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Dry and Store Tomatoes and Fruit

By: Anna Hinds BA (hons) - Updated: 13 Jul 2010 | comments*Discuss
 
Drying Storing Tomatoes Fruit Recipes

Drying fruit and tomatoes is a great solution to a glut. If you grow your own, it’s a good way to enjoy the fruits of your labour for a longer season. The dried fruits and tomatoes can be used in all kinds of baking and savoury recipes – use them wherever freeze-dried is specified. Look out for cheap cherry tomatoes, apricots and raspberries when they arrive at the grocer’s or farmer’s market. Then bring home a bagful and try out our home-drying advice and recipes!

DryingTomatoes and Fruit at Home

If you don’t have a professional dehydrator, you can still dry fruit using your home oven. Sun drying is a technique used in hotter climates than ours. Solar dryers are used in Africa; these are similar to our cold frames, with racks suitable for fruit or vegetables, and glass coverings to protect the fruits from insects and animals. As you’re unlikely to get such long, hot days in the British summer, oven-drying is the best option to use in this country. It’s quick enough to ensure that the fruit dries thoroughly before developing mould (a common problem with air-drying methods).

Drying Raspberries and Strawberries

You can dry berries in the same way as tomatoes. Wash the berries thoroughly, then set the oven temperature at its lowest, spread the berries on baking trays, and leave for a few hours until dry. Large strawberries should be thinly sliced before being oven-dried. Raspberries take a long time to dry in this way; a better way may be to puree the fruits, sieve to remove the seeds, then spread thinly over your tray, and continue with the drying process. Break up the resulting ‘leather’ to make raspberry chips – use these as an alternative to freeze-dried raspberries in cereal and cookie recipes.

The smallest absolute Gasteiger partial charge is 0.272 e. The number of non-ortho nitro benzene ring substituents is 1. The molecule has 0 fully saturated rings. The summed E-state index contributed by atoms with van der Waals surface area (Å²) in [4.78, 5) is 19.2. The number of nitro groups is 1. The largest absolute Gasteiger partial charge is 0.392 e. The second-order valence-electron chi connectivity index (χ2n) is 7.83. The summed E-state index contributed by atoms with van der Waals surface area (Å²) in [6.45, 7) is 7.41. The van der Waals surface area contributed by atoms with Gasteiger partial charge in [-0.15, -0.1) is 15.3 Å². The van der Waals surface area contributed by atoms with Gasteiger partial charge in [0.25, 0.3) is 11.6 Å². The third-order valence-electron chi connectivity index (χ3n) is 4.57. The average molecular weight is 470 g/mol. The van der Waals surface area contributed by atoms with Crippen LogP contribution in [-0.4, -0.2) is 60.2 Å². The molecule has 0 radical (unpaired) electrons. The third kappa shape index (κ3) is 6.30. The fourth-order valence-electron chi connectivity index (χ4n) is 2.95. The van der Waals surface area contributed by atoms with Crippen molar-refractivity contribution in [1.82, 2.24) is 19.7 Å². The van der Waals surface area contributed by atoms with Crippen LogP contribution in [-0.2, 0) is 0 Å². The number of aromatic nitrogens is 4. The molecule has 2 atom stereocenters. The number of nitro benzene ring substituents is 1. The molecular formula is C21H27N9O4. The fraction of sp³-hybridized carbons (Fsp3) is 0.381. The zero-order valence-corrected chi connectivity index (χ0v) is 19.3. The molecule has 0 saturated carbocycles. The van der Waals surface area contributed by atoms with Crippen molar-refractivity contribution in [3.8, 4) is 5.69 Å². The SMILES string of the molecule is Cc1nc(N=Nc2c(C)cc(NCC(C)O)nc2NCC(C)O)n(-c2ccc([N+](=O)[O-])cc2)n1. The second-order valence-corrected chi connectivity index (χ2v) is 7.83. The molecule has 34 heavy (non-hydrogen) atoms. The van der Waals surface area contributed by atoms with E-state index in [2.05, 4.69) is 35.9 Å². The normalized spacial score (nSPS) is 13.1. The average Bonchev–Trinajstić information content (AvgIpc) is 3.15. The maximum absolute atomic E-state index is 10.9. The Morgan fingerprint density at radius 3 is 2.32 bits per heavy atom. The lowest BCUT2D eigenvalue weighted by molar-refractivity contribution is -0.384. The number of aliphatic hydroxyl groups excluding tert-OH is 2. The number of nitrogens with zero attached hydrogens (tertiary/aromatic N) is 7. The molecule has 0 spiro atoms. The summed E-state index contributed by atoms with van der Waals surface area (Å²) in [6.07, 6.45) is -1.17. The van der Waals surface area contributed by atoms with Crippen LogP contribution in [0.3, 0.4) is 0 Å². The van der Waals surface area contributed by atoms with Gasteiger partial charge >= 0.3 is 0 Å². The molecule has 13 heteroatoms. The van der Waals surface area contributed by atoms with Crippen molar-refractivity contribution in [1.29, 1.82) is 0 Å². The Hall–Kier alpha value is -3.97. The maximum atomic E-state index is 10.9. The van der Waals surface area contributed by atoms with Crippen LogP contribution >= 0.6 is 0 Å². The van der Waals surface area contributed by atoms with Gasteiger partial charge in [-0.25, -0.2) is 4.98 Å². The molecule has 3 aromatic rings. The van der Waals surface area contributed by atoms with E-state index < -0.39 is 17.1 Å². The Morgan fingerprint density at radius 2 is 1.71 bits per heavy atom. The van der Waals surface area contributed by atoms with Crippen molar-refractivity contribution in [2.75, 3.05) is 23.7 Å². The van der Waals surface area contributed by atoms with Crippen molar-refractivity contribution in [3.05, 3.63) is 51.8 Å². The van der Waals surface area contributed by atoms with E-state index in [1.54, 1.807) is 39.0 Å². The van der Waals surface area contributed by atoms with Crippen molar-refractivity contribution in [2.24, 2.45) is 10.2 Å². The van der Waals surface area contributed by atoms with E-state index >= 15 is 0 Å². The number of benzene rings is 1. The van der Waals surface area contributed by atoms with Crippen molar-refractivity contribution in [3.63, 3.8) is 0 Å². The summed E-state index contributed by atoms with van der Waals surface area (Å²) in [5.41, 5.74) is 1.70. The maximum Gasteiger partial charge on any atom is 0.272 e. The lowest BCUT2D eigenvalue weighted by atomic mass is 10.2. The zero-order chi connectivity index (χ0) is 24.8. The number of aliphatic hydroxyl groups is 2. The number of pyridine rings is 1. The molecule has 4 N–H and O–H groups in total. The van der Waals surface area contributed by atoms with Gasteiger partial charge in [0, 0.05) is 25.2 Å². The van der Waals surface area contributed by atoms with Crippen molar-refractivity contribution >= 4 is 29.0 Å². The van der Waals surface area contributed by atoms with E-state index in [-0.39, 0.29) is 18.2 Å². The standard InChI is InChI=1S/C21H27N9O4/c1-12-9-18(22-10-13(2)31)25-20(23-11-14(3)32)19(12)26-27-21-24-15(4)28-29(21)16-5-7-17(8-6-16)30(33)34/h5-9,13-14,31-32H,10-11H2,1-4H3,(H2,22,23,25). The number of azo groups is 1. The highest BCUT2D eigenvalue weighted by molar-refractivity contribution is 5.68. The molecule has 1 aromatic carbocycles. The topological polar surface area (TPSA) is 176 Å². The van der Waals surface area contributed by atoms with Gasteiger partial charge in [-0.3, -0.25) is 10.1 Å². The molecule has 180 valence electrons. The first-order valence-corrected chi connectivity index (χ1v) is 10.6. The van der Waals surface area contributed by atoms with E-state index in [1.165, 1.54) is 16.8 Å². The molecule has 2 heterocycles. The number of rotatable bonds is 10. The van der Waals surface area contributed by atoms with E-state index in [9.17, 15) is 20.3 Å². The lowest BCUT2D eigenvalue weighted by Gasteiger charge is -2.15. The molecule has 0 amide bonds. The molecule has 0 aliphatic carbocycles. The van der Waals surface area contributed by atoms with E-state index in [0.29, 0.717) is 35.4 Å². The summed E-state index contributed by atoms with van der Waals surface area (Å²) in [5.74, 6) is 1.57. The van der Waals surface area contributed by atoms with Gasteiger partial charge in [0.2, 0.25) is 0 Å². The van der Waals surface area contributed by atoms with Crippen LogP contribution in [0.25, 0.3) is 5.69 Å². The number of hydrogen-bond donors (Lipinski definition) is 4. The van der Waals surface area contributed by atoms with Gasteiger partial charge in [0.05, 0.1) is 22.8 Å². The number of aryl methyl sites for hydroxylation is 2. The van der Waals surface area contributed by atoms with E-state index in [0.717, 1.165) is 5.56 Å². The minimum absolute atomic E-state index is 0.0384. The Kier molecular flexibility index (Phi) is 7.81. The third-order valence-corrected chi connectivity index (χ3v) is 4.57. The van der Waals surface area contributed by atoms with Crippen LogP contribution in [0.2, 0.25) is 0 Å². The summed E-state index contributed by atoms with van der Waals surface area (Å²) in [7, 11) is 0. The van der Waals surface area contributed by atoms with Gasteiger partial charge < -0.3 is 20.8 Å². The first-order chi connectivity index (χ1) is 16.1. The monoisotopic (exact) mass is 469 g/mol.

Drying Plums and Apricots

Plums and apricots will take around 6-8 hours to dry at a temperature of 80 degrees C (or your oven’s lowest setting, if lower). Wash, halve and stone your fruit, then dip it into a bowl of fresh lemon juice before spreading out on the baking tray. You can also dry apples in this way, slicing before dipping. Use the dried fruits in muffin and granola recipes – or as a quick snack at lunch

Drying Tomatoes

Drying your homegrown tomatoes is a great way of storing them for a few extra weeks. You can choose whether to semi-dry or fully dry your tomatoes. Cherry tomatoes work especially well with this treatment. Halve every tomato and spread the halves on a baking sheet. Set your oven to its lowest temperature and put in the tomatoes. Check after two hours to see if they’re dried to your liking. Storing your home-dried tomatoes is easy. Pack them straight into a sterilised jar, then pour in enough olive oil to fully cover the tomatoes. Seal and keep in the fridge. You can use these tomatoes in any recipes that call for sun dried tomatoes (try stirring them through pasta with rocket pesto) or offer them on a plate as part of a mezze spread.

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